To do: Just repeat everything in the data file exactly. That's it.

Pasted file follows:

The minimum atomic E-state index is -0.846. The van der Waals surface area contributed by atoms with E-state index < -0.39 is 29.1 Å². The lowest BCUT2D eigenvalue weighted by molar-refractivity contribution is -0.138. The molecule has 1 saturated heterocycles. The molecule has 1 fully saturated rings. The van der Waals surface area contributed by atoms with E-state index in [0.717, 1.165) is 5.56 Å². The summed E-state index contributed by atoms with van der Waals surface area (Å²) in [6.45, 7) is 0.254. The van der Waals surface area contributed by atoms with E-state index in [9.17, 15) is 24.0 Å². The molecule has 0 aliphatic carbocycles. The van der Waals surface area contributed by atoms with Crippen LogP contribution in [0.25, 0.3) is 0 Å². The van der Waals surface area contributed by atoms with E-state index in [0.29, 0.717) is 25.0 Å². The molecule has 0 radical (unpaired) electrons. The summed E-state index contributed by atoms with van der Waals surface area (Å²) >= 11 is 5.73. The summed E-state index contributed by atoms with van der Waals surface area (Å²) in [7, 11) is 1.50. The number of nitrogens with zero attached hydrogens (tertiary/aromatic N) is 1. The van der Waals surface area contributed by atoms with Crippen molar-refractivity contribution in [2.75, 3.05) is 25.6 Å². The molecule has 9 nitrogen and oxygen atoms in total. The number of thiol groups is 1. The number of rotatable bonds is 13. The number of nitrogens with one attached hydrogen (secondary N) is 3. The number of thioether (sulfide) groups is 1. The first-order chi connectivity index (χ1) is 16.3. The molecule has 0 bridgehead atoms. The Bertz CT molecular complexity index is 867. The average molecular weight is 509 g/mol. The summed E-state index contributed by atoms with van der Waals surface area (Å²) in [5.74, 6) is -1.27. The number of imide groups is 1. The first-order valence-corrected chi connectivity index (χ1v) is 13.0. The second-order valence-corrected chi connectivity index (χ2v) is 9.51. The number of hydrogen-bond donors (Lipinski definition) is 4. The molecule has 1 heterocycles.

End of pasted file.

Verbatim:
The minimum atomic E-state index is -0.846. The van der Waals surface area contributed by atoms with E-state index < -0.39 is 29.1 Å². The lowest BCUT2D eigenvalue weighted by molar-refractivity contribution is -0.138. The molecule has 1 saturated heterocycles. The molecule has 1 fully saturated rings. The van der Waals surface area contributed by atoms with E-state index in [0.717, 1.165) is 5.56 Å². The summed E-state index contributed by atoms with van der Waals surface area (Å²) in [6.45, 7) is 0.254. The van der Waals surface area contributed by atoms with E-state index in [9.17, 15) is 24.0 Å². The molecule has 0 aliphatic carbocycles. The van der Waals surface area contributed by atoms with Crippen LogP contribution in [0.25, 0.3) is 0 Å². The van der Waals surface area contributed by atoms with E-state index in [0.29, 0.717) is 25.0 Å². The molecule has 0 radical (unpaired) electrons. The summed E-state index contributed by atoms with van der Waals surface area (Å²) >= 11 is 5.73. The summed E-state index contributed by atoms with van der Waals surface area (Å²) in [7, 11) is 1.50. The number of nitrogens with zero attached hydrogens (tertiary/aromatic N) is 1. The van der Waals surface area contributed by atoms with Crippen molar-refractivity contribution in [2.75, 3.05) is 25.6 Å². The molecule has 9 nitrogen and oxygen atoms in total. The number of thiol groups is 1. The number of rotatable bonds is 13. The number of nitrogens with one attached hydrogen (secondary N) is 3. The number of thioether (sulfide) groups is 1. The first-order chi connectivity index (χ1) is 16.3. The molecule has 0 bridgehead atoms. The Bertz CT molecular complexity index is 867. The average molecular weight is 509 g/mol. The summed E-state index contributed by atoms with van der Waals surface area (Å²) in [5.74, 6) is -1.27. The number of imide groups is 1. The first-order valence-corrected chi connectivity index (χ1v) is 13.0. The second-order valence-corrected chi connectivity index (χ2v) is 9.51. The number of hydrogen-bond donors (Lipinski definition) is 4. The molecule has 1 heterocycles.